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Alexander Howard
1343690.  Sun Mar 08, 2020 11:53 am Reply with quote

I came across a few disputes about "which the longest river in...."

In the world? Traditionally the Nile, but when the Amazon was found to be longer geographers soon moved the source of the White Nile from Lake Victoria to the head of one of the rivers which feeds the lake (which sounds like cheating). In North America the Mississippi was lengthened by adding on the Missouri and the Red Rock, which give it a more distant source, but surely you follow the largest stream up?

In the British Isles, the Shannon takes the prize by a few miles over the Severn, which beats the Thames by a few miles - but then if you add the Churn, which is still cheating, the Thames beats all.

Hang on though, the source is one thing, but where so it turn form the river to the sea? Is there a rule? All those three British rivers have mouths like funnels and you could choose any given point as the end. You could have a gentle riverboat trip and - ah, we didn't mean to go to sea (random Ramsome reference roughly rolled in).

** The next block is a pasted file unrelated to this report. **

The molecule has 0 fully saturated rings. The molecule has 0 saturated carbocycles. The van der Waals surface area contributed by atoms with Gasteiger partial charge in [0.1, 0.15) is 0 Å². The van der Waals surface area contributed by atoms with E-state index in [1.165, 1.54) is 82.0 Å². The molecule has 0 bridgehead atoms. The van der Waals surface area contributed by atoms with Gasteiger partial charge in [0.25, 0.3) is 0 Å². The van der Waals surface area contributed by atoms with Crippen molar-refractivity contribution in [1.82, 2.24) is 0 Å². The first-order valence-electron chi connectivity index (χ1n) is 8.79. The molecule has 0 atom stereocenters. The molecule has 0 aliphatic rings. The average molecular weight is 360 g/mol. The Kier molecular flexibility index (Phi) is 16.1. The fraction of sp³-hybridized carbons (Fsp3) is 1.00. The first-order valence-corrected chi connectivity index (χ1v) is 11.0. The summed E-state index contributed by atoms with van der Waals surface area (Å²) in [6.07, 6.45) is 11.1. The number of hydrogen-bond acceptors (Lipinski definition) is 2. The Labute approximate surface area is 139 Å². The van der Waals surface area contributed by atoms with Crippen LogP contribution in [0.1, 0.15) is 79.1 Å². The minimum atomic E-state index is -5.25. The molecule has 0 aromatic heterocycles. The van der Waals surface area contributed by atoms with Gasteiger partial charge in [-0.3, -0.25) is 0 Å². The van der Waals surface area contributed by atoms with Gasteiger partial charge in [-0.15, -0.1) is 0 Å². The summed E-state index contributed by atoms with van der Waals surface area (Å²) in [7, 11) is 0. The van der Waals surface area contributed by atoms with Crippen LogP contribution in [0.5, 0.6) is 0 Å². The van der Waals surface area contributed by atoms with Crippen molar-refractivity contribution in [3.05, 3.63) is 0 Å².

In the Middle Ages there were several attempts to define where legally the river ends and the high seas begin: the lowest bridging point was one idea, but eventually the definition was "where the water is tidal", which means that on the Thames you are still at sea until Teddington, and on the Severn up as far as Gloucester. On the Great Ouse you are at sea to just above Downham Market, and suddenly are at sea again at Earith in Huntingdonshire, because the whole of the new Bedford River, a drainage cut between the two points, is tidal. (This is not so bizarre - the fenland is largely at or below sea level. A seal was found in the river by Earith a few years ago.)

1343710.  Sun Mar 08, 2020 4:51 pm Reply with quote

Alexander Howard wrote:
...... means that on the Thames you are still at sea until Teddington.......

Some years ago, having been wondering idly where the Thames ended and the sea began, I found myself having a roadside break for lunch somewhere near Southend (can't remember exactly where, but only a mile or two from Southend seafront) When I happened to notice a large obelisk-type thing announcng that it marked the point where the Port of London Authority took over responsibility for the wet stuff. That, I assumed, was where it became a river rather than the ocean.


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